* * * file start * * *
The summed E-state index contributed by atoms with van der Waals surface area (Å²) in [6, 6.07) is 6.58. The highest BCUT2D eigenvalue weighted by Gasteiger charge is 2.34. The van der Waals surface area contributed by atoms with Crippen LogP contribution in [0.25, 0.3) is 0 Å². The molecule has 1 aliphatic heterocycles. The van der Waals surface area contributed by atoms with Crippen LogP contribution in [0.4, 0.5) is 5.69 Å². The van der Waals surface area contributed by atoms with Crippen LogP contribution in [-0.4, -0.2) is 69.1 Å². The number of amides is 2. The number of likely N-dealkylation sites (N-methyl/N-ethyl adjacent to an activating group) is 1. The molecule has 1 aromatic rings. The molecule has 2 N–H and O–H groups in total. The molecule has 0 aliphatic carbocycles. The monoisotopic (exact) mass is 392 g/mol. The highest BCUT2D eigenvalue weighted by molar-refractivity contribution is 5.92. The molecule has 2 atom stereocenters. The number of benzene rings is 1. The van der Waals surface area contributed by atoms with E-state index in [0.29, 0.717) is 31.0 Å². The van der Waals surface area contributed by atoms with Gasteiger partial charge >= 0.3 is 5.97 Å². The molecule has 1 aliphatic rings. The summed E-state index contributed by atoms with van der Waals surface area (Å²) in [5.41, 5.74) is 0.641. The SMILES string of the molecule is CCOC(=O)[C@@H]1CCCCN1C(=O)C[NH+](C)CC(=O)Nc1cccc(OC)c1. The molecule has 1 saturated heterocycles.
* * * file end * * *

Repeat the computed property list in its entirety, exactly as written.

The summed E-state index contributed by atoms with van der Waals surface area (Å²) in [6, 6.07) is 6.58. The highest BCUT2D eigenvalue weighted by Gasteiger charge is 2.34. The van der Waals surface area contributed by atoms with Crippen LogP contribution in [0.25, 0.3) is 0 Å². The molecule has 1 aliphatic heterocycles. The van der Waals surface area contributed by atoms with Crippen LogP contribution in [0.4, 0.5) is 5.69 Å². The van der Waals surface area contributed by atoms with Crippen LogP contribution in [-0.4, -0.2) is 69.1 Å². The number of amides is 2. The number of likely N-dealkylation sites (N-methyl/N-ethyl adjacent to an activating group) is 1. The molecule has 1 aromatic rings. The molecule has 2 N–H and O–H groups in total. The molecule has 0 aliphatic carbocycles. The monoisotopic (exact) mass is 392 g/mol. The highest BCUT2D eigenvalue weighted by molar-refractivity contribution is 5.92. The molecule has 2 atom stereocenters. The number of benzene rings is 1. The van der Waals surface area contributed by atoms with E-state index in [0.29, 0.717) is 31.0 Å². The van der Waals surface area contributed by atoms with Gasteiger partial charge >= 0.3 is 5.97 Å². The molecule has 1 aliphatic rings. The summed E-state index contributed by atoms with van der Waals surface area (Å²) in [5.41, 5.74) is 0.641. The SMILES string of the molecule is CCOC(=O)[C@@H]1CCCCN1C(=O)C[NH+](C)CC(=O)Nc1cccc(OC)c1. The molecule has 1 saturated heterocycles.